Love Abyss Springs: A Love Story for Valentine’s Day

Feb 6, 2021 | 2021 Articles, Terrific Tales

by Gary Hoffman

Sadly Gary Hoffman passed away last year, but his family asked if we would help them fulfill his goal of having 500 stories published so we will be publishing several of his stories over the next few months. This is the final story and has never before been published.

Megan stopped on the trail, set her backpack on a stump, and untied her poncho. It wasn’t raining yet, but the sound of thunder and the smell of rain were in the air.

She was about two hours into the trail leading to the hilltop campsite. The camp was called Love Abyss Springs because of a spring bubbling up there. A local folktale said if a man and a woman drank from the spring at the same time, they would fall in love.

It was usually a quiet, secluded place to camp, and right now Megan needed that. She camped there once before back in the days when she and Bryce were still going together. It was one of those times that she was proud of herself and yet ashamed at the same time. That trip was supposed to be an adventure to heal their faltering relationship. Because she wasn’t real happy, she had made the trip pure hell for Bryce.

The next gust of wind blew the back of her poncho over her head.

The storm broke. The wind kept her poncho away from her body, but blew the rain straight into her. She was taking a shower with her clothes on. Daylight was almost gone by the time she reached the camping area, exhausted and soaking wet. She was wondering how she was going to set up her tent in this kind of tempest when another bolt of lightening lit up the area. She saw a tent. Someone was already there, and had apparently been there for some time. They not only had their tent up, but had it covered with a tarp and anchored it down firmly. As she got closer, she could see a friendly light shining through the sides of the tent. She slapped at the front flap. “Can I come in?” she yelled.
Whoever was inside unzipped the flap. “Good Lord, yes. Get out of this mess.”

Megan climbed into the warm, dry tent, although she was dripping water all over the space she was sitting in. “Thank you so much,” she told him. “I hope I can stay here until this weather calms down.”

The man grabbed the flashlight hanging from a loop in the center of the tent. He pointed the beam her direction. “Megan?”

She put her hand up to shield her eyes, but really didn’t need to see his face—the voice was there. “Bryce?”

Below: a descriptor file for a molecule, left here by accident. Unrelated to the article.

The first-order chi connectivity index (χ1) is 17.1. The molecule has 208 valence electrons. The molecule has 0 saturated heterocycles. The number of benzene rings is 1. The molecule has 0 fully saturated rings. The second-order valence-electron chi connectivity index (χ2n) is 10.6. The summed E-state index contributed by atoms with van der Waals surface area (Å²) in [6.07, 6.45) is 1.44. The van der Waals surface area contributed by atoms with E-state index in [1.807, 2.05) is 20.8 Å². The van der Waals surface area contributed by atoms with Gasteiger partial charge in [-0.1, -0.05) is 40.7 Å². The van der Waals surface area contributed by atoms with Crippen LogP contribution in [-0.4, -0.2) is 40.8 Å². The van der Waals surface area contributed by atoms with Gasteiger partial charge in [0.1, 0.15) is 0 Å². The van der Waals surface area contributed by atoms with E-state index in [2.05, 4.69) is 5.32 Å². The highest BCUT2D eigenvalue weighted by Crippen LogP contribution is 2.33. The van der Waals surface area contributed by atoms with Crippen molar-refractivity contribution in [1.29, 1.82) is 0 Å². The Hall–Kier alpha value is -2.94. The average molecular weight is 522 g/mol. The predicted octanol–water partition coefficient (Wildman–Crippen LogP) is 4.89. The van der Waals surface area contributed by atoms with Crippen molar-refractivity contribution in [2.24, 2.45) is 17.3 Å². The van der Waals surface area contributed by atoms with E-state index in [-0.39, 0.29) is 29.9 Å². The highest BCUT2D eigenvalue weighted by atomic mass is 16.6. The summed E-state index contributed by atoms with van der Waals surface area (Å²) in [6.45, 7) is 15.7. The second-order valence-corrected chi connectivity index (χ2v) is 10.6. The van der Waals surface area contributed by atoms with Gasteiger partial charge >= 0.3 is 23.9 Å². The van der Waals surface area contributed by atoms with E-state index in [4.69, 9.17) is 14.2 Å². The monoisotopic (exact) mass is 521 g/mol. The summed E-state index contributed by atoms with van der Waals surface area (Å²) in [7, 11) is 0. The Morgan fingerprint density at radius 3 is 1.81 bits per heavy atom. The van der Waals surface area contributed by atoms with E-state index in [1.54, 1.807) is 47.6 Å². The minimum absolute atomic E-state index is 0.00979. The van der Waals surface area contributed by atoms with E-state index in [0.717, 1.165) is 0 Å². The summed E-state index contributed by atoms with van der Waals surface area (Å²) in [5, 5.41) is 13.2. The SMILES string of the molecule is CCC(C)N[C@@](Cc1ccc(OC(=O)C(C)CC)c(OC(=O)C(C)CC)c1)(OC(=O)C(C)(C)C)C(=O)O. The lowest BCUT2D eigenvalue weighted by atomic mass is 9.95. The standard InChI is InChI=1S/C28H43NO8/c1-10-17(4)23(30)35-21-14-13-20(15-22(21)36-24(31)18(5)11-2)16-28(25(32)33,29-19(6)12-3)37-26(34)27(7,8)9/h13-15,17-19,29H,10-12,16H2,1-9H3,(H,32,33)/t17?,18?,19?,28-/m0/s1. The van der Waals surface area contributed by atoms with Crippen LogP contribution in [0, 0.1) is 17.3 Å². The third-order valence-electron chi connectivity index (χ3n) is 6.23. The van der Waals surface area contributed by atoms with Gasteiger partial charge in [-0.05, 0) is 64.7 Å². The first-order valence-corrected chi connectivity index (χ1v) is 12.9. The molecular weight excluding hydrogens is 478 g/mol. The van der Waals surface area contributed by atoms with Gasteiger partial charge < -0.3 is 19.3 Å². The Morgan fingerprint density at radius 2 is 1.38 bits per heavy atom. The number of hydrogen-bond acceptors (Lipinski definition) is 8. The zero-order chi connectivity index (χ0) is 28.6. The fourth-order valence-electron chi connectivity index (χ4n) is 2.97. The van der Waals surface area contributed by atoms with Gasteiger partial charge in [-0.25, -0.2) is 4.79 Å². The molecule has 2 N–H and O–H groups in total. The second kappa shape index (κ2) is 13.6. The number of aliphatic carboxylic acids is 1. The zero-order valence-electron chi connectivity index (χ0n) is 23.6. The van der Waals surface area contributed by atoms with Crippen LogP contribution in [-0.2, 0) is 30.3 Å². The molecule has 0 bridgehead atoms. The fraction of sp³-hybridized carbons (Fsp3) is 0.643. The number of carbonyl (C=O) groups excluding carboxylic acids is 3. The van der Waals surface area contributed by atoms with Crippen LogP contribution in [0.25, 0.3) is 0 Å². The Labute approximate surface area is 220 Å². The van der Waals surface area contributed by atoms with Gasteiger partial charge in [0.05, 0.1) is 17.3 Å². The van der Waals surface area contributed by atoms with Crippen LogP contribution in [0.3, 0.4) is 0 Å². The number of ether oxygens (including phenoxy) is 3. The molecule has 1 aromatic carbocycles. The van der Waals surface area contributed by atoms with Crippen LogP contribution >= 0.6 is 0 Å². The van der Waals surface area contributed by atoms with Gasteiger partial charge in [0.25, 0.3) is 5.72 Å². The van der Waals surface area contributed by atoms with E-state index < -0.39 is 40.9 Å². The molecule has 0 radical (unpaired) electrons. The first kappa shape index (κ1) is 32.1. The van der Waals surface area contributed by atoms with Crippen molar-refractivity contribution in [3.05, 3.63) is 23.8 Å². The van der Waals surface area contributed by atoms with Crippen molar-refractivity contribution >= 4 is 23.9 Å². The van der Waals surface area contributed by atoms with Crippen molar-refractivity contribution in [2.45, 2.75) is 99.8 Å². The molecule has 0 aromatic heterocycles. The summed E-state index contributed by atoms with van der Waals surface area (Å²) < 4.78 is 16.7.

“What in the world are you doing out here?”

She grinned. “My favorite place to camp.”

“Right. I figured you’d never come back to this place again.”

Megan looked down. “For what it’s worth, I’m sorry about our trip out here. Everything that happened was my fault.”

“You having problems?”

“That would be an understatement. How about you?”

“I’ve been thinking of changing jobs, but it never seems to get done. I came here to try and sort out my life.”

She started unlacing her hiking boots. “Oh?”

He turned his head as she wiggled in dry clothing.

“Thanks,” she said when she was finished.

“No problem, You hungry?”


“I’ve got a thermos of hot water and some packaged soup. How’s that sound?”

“Let me guess. Chicken noodle.”

“Oh, yeah. I forgot about that. Not your favorite, is it?”

“Right now, it sounds delicious.” She took a cup from him. “Actually, it was good last time, too. It was me who was being a witch with a capital ‘B.’”

“Well, I…I’ve got another thermos of hot water, so can make you a cup of hot chocolate or coffee. Probably coffee, right? Black?”

“I’m glad you remembered. So you in a relationship now?”

“Not really. You?” Megan set her soup down and took a cup of coffee.

“Definitely not!” She took a sip of coffee. “Great coffee.” Another sip. “Well, since we both ended up here and are having this discussion, I have to ask. What about us?”

“I didn’t think there was an ‘us.’”

“I guess I put that the wrong way. Do you think there could ever be an us again?” she said.

Bryce stirred his cup of coffee. “To be honest, I’d sure like to try. You?”

“I stayed when I found out it was you here, didn’t I?” Megan held up her left hand. “Stop, bad answer. Yes, I would love to try again.”

“Great. Me, too. I brought enough food for the weekend, and I’m sure you did, too. I’m running low on fresh water, but we can get some spring water for our morning coffee.”

Megan looked down. “You know the old tale about drinking water from that spring, don’t you?”

“Yeah. Let’s hope it’s not just a tale.”

Gary R. Hoffman has published 500 short stories, non-fiction articles, poetry, and essays in various publications. He has placed over one-hundred and fifty items in contests. He taught school for twenty-five years and lived on the road in a motor home for fourteen years.


  1. How very sweet. He is so sorely missed!

    • Thank you Kaye. My house is empty without him. I miss reading all his new stories. I edited all of them.

  2. I’m very sorry for your loss. Thank you for sharing your story.

    • Thank you Sherry. Laurie gets the thanks for publishing his last 5 stories to make 500. He is smiling.

  3. Thank you Laurie for publishing Gary’s last 5 stories. He is looking done on us and smiling.


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